Diversification through index funds and ETFs

Index funds and ETFs are both popular investment options. Through one of these funds, you’re buying a basket of investments rather than the stock of just one company: An S&P 500 index fund, for instance, invests in some of the largest U.S. companies; it’s classified as a “large-cap” fund for that reason (“cap,” short for "capitalization," refers to the valuation of the companies).

In most cases, you’ll want to allocate more of the equity portion of your portfolio to the biggest asset classes — for example, that large-cap fund or a total stock market fund, and secondarily, a developed markets or international stock fund — and less to smaller classes, like small- and mid-cap funds and emerging markets. You might put most of your bond allocation into a total U.S. bond market fund, and a lesser amount into an international bond fund.

Choose index funds and ETFs to meet your asset allocation, with the help of a fund screener. This is a tool offered by many online brokers (as well as sites like Yahoo and Morningstar) that can help you sort by expense ratio, fund type, performance and other factors. We've also complied lists of the best-performing funds, including:

Building a portfolio with stocks and bonds

You might be tempted to fill your IRA with individual stocks and bonds, but this is rarely the best approach for anyone but a professional investor. If you’re a real go-getter, you can forget funds and build that portfolio of individual stocks and bonds. But this is virtually a full-time job, requiring extensive research, planning and attention to your portfolio. Still, if you’re willing and able to put in the time, it may pay off. (If you’re unsure, allocate a small percentage of your portfolio to stock trading to test the waters; here is some guidance for trading stocks.)

4. Know when to leave it to the pros

If you don’t have any interest in selecting investments, you might want to outsource this to a professional. There are two ways to get what amounts to low-cost portfolio management: target-date funds and robo-advisors.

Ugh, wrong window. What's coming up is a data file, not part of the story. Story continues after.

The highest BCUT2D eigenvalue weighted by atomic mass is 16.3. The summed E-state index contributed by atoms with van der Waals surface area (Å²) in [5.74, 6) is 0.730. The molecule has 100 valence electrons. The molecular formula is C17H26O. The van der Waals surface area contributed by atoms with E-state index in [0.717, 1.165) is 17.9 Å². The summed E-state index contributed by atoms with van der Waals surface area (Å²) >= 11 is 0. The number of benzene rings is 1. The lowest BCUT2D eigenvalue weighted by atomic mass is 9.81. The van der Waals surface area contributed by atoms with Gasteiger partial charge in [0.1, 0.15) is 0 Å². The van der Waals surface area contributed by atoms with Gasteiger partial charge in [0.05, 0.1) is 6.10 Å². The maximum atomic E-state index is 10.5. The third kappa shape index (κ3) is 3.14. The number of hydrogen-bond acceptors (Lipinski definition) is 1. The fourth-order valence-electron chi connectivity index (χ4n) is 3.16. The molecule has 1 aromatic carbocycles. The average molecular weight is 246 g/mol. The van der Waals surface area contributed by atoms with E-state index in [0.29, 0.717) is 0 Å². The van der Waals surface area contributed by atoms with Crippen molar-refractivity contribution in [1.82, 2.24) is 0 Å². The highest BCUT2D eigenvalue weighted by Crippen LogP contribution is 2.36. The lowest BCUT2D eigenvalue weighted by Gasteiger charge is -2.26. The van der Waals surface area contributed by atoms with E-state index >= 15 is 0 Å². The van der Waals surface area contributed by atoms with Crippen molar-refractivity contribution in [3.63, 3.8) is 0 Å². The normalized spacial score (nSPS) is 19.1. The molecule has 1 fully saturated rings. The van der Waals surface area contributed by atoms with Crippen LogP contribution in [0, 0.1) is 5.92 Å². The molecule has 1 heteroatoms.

Target Date Fund

A target-date fund is a mutual fund designed to work toward the year its investors plan to retire; because of that, the funds are named by year: If you plan to retire around 2050, you’d select a target-date fund with 2050 in its title.

It will then do all of the work for you, rebalancing as needed and taking an appropriate amount of risk as you age. These funds are very popular in 401(k)s and tend to have higher expense ratios, but through an IRA you can shop a wider selection to find a low-cost option. You don’t need to diversify among target-date funds — you put all of your IRA money into the single fund.


To use a robo-advisor, you would need to open an IRA account at one of these companies, like Betterment or Wealthfront. The company would then build and manage an ETF portfolio for you, based on your age, risk tolerance and other factors — most services have you fill out an initial questionnaire — for an annual management fee of around 0.25%.

No matter what you do, take steps to minimize all types of investment fees. Left unchecked, these expenses can quickly start to swallow your portfolio’s returns. Make sure your IRA offers competitive commissions and abundant low-cost investment options.

For more, check out our analysis of the best IRA providers.